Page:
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The USSR's Voracity for Power - Essay Example

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Running head: The USSR’s Voracity for Power and Influence as the Chief Cause of the Cold War, and the Impact of Khrushchev’s and Brezhnev’s Foreign Policies The USSR’s Voracity for Power and Influence as the Chief Cause of the Cold War, and the Impact of Khrushchev’s and Brezhnev’s Foreign Policies Insert Name Insert Grade Course Insert 7 February 2012 The USSR’s Voracity for Power and Influence as the Chief Cause of the Cold War, and the Impact of Khrushchev’s and Brezhnev’s Foreign Policies Introduction The Cold War began after the end of World War II and lasted from 1945 to 1991…
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The USSRs Voracity for Power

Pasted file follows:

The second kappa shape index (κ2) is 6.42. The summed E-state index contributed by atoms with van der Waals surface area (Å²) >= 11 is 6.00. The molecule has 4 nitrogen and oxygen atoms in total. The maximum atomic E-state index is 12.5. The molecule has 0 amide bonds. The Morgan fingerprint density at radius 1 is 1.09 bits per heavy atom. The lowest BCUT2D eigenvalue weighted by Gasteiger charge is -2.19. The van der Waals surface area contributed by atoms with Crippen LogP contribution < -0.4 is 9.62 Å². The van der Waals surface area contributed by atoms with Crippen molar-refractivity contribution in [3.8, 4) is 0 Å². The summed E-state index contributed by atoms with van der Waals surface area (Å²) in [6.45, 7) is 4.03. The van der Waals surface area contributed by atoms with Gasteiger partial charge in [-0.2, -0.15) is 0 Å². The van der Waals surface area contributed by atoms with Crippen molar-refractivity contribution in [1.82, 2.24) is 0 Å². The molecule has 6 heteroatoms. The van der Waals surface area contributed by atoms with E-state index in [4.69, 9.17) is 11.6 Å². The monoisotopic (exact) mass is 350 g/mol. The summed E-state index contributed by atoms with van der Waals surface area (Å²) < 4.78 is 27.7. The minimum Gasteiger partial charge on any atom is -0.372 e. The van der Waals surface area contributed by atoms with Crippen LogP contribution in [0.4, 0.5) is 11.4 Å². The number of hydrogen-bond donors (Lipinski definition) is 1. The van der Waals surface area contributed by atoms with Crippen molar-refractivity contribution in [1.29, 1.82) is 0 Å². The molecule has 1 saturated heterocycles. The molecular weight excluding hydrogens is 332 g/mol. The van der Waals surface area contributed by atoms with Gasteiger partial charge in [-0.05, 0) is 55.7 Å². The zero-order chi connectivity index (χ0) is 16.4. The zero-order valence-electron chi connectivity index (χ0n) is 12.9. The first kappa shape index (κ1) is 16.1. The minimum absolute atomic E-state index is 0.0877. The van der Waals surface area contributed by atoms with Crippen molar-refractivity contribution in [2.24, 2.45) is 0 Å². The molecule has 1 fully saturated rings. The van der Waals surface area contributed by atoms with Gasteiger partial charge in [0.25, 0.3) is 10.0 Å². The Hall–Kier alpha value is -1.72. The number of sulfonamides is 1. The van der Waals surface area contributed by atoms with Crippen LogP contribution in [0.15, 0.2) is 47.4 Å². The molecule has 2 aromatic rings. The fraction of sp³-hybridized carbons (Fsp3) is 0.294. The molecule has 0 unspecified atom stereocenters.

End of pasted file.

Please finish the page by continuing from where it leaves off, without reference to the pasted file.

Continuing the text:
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Download file to see previous pages The two powers distrusted each other. America resented Joseph Stalin’s dictatorship and communism in the USSR. The USSR, also referred to as the Soviet Union also distrusted America for not accepting them into the international community. They were also unhappy with America’s delay to participate in the World War II, leading to the death of many Russians. Therefore, even though the Soviet Union and the United States fought during the Word War II as allies, they had only joined hands to fight a common enemy, the Nazi Germany. The major cause of the Cold War was the move by the Soviet Union to try and gain power and influence in East European countries. After the World War II ended, the Soviet Union separated itself from the Western allies. The Soviet Union under Joseph Stalin initiated aggressive policies in order to gain influence in east European countries. The United States intervened to stop the Soviet Union’s expansion, and this resulted in the Cold War. After Stalin’s death, the Soviet Union was taken over by Khrushchev and later by Brezhnev. These leaders implemented various foreign policies. This discussion explores the Soviet Union’s voracity for power and influence as the chief cause of the Cold War, and the impact of Khrushchev’s and Brezhnev’s foreign policies. Origination of the Cold War Before World War II began, the United States and the Soviet Union had several differences. Firstly, the two nations supported different types of governments. The United States supported democracy while the Soviet Union favoured communism. There were also economic differences whereby the United States supported world free trade. However, the Soviet Union was against international trade as the Russians felt it would bring in influences from the west that would threaten their dictatorial system. Moreover, when Europe was weakened in World War II, the Soviet Union and the United States were the most influential powers and each of them wanted to control the other. When the World War II ended, the distrust between the Soviet Union and the United States was heightened by the domination of the USSR in Eastern Europe and the confrontational and domineering attitude of the United States to international matters, as well as their possession of an atomic bomb (Painter, 1999: 15). The Soviet Union had gained considerable influence in Eastern Europe even before World War II ended. The Red Army was in control of some parts of Eastern Europe by 1944. The Soviet Union also obtained the control of eastern Germany and obtained a new border line with Poland at the Yalta Conference in 1945. Towards the end of the war in 1945, the Soviet Union actively dominated the eastern European control and influenced the elections to ensure communist domination in their governments. Moreover, communists in these countries took charge of the most significant ministries of Military and Defence. The Soviet Union also influenced Western Europe’s post-war elections in countries like France and Italy in 1946 (Phillips, 2001: 123). Stalin consolidated the Soviet authority in east European countries and used the Soviet Union’ ...Download file to see next pagesRead More
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